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Gun club teaches only women to shoot

HUNTINGTON, W.Va. -- Crystal Newman knows what it's like to be a woman learning about firearms from men.

"It's easy to feel intimidated, to feel you aren't proficient enough," she said. "I think that's why a lot of women never bother to learn about guns."

To help prevent others of her gender from experiencing those feelings, Newman founded the In Her Sights Women's Only Gun School. The Huntington-based school teaches women the basics of firearm safety and proficiency, and helps them qualify for concealed-carry pistol permits.

"What sets my school apart from others is that we try to learn and have fun at the same time," Newman said. "We do it a lot like a Tupperware party. We get some friends together, sit in the living room and go through the whole [National Rifle Association] Basic Pistol Course. The all-woman format helps students let down their guard."

The approach seems to be working. In little more than a year, Newman has shepherded 150 women through her classes.

"There doesn't seem to be any shortage of women who want to carry guns," she said. "In the past few years, gun ownership among women has risen significantly."

An October 2011 Gallup Poll revealed that gun ownership among men increased just 1 percent between 2009 and 2011. Gun ownership among women jumped 10 percent during that same period.

Newman has been a recreational shooter for more than 20 years, but she had never thought about carrying a gun full-time until a few years ago when her house was robbed -- twice.

"We weren't in the house during the robberies, but they got me thinking," she said. "I have kids. I couldn't bear to think of something happening and me not being able to defend them properly."

She signed up for Cabell County's concealed-carry class, took it and passed it.

"That's when I got really serious about hitting bull's-eyes," she said. "I started shooting more so I could stay in practice. My husband and I joined a gun club.

"One of the members was an old friend who also was a defensive pistol instructor. He challenged me to come out and let him show me just how unprepared to defend myself I really was. Turns out I was extremely unprepared."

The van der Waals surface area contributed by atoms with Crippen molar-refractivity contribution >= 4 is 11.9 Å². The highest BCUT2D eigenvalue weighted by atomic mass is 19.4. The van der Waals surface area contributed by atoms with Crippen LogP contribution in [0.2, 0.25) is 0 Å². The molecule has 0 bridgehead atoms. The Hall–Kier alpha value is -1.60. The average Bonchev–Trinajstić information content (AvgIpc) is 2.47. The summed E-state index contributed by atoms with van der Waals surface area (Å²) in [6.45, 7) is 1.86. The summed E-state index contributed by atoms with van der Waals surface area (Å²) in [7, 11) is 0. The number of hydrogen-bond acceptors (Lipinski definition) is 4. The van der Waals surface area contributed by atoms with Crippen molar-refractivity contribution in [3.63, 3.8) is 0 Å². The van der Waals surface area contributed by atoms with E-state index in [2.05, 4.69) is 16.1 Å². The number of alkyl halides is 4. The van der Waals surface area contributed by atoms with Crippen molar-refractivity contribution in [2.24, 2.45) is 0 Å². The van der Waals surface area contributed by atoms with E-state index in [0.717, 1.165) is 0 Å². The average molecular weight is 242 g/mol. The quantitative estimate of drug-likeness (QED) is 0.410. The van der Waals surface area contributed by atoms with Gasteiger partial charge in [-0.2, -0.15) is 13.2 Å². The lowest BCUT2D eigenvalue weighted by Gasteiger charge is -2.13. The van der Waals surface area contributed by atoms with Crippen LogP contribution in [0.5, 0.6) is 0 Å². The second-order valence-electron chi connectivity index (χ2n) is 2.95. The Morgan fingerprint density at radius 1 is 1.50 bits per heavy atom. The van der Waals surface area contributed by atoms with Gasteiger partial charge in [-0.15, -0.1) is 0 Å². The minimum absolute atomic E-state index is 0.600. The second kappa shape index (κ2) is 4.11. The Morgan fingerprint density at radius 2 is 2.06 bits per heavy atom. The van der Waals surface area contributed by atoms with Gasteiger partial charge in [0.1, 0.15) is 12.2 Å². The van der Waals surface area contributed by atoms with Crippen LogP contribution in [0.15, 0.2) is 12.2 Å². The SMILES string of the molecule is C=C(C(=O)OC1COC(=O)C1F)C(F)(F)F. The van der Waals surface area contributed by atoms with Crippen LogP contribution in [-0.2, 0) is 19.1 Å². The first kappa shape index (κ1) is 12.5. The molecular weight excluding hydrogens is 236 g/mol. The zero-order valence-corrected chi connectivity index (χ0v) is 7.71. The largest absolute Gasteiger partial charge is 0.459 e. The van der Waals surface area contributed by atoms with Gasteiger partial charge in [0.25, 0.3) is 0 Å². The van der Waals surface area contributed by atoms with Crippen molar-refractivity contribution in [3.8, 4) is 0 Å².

The friend asked Newman where her gun was. When she said it was in her purse, he rushed at her threateningly, saying "get it out of your purse!"

"There was no way to get it out of my purse," Newman recalls. "I would have been dead."

Since then, Newman has become an NRA-certified pistol instructor and has taken classes in defensive shooting, which taught her how to draw and shoot when an attacker closes within arm's reach. She now carries her pistol in a hip holster concealed under her clothing.

"I tell the women I teach, 'Your gun has to be on your hip or you'll never get it out,'" Newman said.

She also teaches her proteges that the shootouts they see on television bear scant resemblance to real-world incidents.

"I recently taught a private class to a nurse," Newman recalled.

"She said she didn't want to kill anyone; she just wanted to be able to shoot an attacker in the leg. When we went to the range and she saw how nearly impossible that is to do under real-world conditions, she changed her mind. Getting her permit, getting a holster and carrying on her hip suddenly became much more attractive."

To ensure that her charges get enough individual attention, Newman takes only six to 10 students in each two-day class. The first day of the class focuses on academics. The second day focuses on shooting.

"Day one is the 'Tupperware party' part of the course, when we spend about five hours going over the NRA's pistol-course material," Newman said.

"The second day is when we go to the range to build hands-on proficiency. The range portion of the course takes about three hours. That's not going to make you a marksman, but it will teach you to draw and shoot and hit what you're aiming at."

Newman charges $50 per student for group classes and $125 per student for a private class. Students may bring their own firearms or use the school's. Newman's website, www.inhersights.net, details the other materials students should bring.

The women who have graduated from Newman's classes have formed what she calls "a very active Facebook group," the Mad Anne Bailey Women's Shooting Society.

"We currently have more than 100 members," Newman added. "I tell my students that this shouldn't be the last class they take. They can take intermediate and advanced women's-only classes at the Putnam County Gun Club, and I encourage them to do that."

A growing number of Newman's graduates are participating in local shooting-sports events.

"Up until recently, [International Practical Shooting Confederation] and [U.S. Practical Shooting Association] competitions have been mostly male," she said. "More women are getting into those events, and they're finding they're pretty darned competitive."

Newman believes she could attract even more students if she advertised her school, but she said she's staying busy enough without it.

"People are finding out about me by word of mouth, just like they would a Mary Kay consultant," she said.

A Mary Kay consultant? Hey, what else would you expect from a teacher who works to make firearms "a girl thing?"

Reach John McCoy at johnmccoy@wvgazette.com or 304-348-1231.

 

 


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